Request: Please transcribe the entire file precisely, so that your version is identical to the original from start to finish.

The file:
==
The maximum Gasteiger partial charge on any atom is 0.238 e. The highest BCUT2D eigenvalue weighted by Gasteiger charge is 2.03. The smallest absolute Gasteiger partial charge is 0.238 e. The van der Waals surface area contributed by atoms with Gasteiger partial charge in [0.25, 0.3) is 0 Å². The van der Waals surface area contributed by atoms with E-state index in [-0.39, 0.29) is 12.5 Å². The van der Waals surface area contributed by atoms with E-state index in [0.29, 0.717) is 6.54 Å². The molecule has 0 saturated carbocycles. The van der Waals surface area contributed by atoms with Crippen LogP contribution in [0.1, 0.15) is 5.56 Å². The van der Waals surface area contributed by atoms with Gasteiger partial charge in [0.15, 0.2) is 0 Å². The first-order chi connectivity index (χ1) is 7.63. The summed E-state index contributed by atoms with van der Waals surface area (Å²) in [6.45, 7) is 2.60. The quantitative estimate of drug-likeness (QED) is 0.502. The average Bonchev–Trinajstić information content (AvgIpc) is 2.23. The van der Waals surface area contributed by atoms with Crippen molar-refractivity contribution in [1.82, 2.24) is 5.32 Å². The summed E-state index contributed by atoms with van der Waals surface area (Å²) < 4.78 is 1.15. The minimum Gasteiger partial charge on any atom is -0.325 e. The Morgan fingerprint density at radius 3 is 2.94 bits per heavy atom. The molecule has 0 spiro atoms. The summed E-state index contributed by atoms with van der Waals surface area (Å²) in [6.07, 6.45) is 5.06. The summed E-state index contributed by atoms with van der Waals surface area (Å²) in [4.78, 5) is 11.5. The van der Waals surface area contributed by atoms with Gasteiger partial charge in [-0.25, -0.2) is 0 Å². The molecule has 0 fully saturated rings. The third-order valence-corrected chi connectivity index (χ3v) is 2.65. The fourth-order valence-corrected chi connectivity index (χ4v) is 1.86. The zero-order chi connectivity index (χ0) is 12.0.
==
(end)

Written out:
The maximum Gasteiger partial charge on any atom is 0.238 e. The highest BCUT2D eigenvalue weighted by Gasteiger charge is 2.03. The smallest absolute Gasteiger partial charge is 0.238 e. The van der Waals surface area contributed by atoms with Gasteiger partial charge in [0.25, 0.3) is 0 Å². The van der Waals surface area contributed by atoms with E-state index in [-0.39, 0.29) is 12.5 Å². The van der Waals surface area contributed by atoms with E-state index in [0.29, 0.717) is 6.54 Å². The molecule has 0 saturated carbocycles. The van der Waals surface area contributed by atoms with Crippen LogP contribution in [0.1, 0.15) is 5.56 Å². The van der Waals surface area contributed by atoms with Gasteiger partial charge in [0.15, 0.2) is 0 Å². The first-order chi connectivity index (χ1) is 7.63. The summed E-state index contributed by atoms with van der Waals surface area (Å²) in [6.45, 7) is 2.60. The quantitative estimate of drug-likeness (QED) is 0.502. The average Bonchev–Trinajstić information content (AvgIpc) is 2.23. The van der Waals surface area contributed by atoms with Crippen molar-refractivity contribution in [1.82, 2.24) is 5.32 Å². The summed E-state index contributed by atoms with van der Waals surface area (Å²) < 4.78 is 1.15. The minimum Gasteiger partial charge on any atom is -0.325 e. The Morgan fingerprint density at radius 3 is 2.94 bits per heavy atom. The molecule has 0 spiro atoms. The summed E-state index contributed by atoms with van der Waals surface area (Å²) in [6.07, 6.45) is 5.06. The summed E-state index contributed by atoms with van der Waals surface area (Å²) in [4.78, 5) is 11.5. The van der Waals surface area contributed by atoms with Gasteiger partial charge in [-0.25, -0.2) is 0 Å². The molecule has 0 fully saturated rings. The third-order valence-corrected chi connectivity index (χ3v) is 2.65. The fourth-order valence-corrected chi connectivity index (χ4v) is 1.86. The zero-order chi connectivity index (χ0) is 12.0.